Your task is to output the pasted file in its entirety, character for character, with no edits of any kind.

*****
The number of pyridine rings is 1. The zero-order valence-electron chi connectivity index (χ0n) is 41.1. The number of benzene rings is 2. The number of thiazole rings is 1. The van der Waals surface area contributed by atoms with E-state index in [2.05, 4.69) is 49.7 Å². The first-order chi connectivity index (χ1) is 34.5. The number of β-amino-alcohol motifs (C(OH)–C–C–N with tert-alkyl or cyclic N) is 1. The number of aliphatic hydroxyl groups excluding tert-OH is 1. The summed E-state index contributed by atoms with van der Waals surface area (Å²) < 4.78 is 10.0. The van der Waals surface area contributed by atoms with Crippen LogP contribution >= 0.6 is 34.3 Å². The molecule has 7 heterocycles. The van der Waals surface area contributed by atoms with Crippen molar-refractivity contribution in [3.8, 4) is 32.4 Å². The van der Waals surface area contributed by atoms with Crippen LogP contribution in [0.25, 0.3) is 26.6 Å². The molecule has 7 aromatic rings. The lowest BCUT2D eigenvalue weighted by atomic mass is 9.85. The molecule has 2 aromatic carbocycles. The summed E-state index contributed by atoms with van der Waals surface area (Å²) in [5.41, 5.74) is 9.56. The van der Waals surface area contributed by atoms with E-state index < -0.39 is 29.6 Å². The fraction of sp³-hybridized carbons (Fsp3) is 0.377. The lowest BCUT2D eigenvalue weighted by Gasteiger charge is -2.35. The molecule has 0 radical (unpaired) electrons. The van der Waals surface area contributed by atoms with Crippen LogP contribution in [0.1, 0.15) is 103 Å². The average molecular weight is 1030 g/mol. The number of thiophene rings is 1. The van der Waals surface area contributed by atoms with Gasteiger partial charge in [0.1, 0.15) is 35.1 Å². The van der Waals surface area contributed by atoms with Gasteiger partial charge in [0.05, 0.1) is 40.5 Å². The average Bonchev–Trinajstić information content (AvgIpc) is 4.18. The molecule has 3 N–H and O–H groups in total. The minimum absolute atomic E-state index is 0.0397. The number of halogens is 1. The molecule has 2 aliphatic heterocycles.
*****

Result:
The number of pyridine rings is 1. The zero-order valence-electron chi connectivity index (χ0n) is 41.1. The number of benzene rings is 2. The number of thiazole rings is 1. The van der Waals surface area contributed by atoms with E-state index in [2.05, 4.69) is 49.7 Å². The first-order chi connectivity index (χ1) is 34.5. The number of β-amino-alcohol motifs (C(OH)–C–C–N with tert-alkyl or cyclic N) is 1. The number of aliphatic hydroxyl groups excluding tert-OH is 1. The summed E-state index contributed by atoms with van der Waals surface area (Å²) < 4.78 is 10.0. The van der Waals surface area contributed by atoms with Crippen LogP contribution >= 0.6 is 34.3 Å². The molecule has 7 heterocycles. The van der Waals surface area contributed by atoms with Crippen molar-refractivity contribution in [3.8, 4) is 32.4 Å². The van der Waals surface area contributed by atoms with Crippen LogP contribution in [0.25, 0.3) is 26.6 Å². The molecule has 7 aromatic rings. The lowest BCUT2D eigenvalue weighted by atomic mass is 9.85. The molecule has 2 aromatic carbocycles. The summed E-state index contributed by atoms with van der Waals surface area (Å²) in [5.41, 5.74) is 9.56. The van der Waals surface area contributed by atoms with E-state index < -0.39 is 29.6 Å². The fraction of sp³-hybridized carbons (Fsp3) is 0.377. The lowest BCUT2D eigenvalue weighted by Gasteiger charge is -2.35. The molecule has 0 radical (unpaired) electrons. The van der Waals surface area contributed by atoms with Crippen LogP contribution in [0.1, 0.15) is 103 Å². The average molecular weight is 1030 g/mol. The number of thiophene rings is 1. The van der Waals surface area contributed by atoms with Gasteiger partial charge in [0.1, 0.15) is 35.1 Å². The van der Waals surface area contributed by atoms with Gasteiger partial charge in [0.05, 0.1) is 40.5 Å². The average Bonchev–Trinajstić information content (AvgIpc) is 4.18. The molecule has 3 N–H and O–H groups in total. The minimum absolute atomic E-state index is 0.0397. The number of halogens is 1. The molecule has 2 aliphatic heterocycles.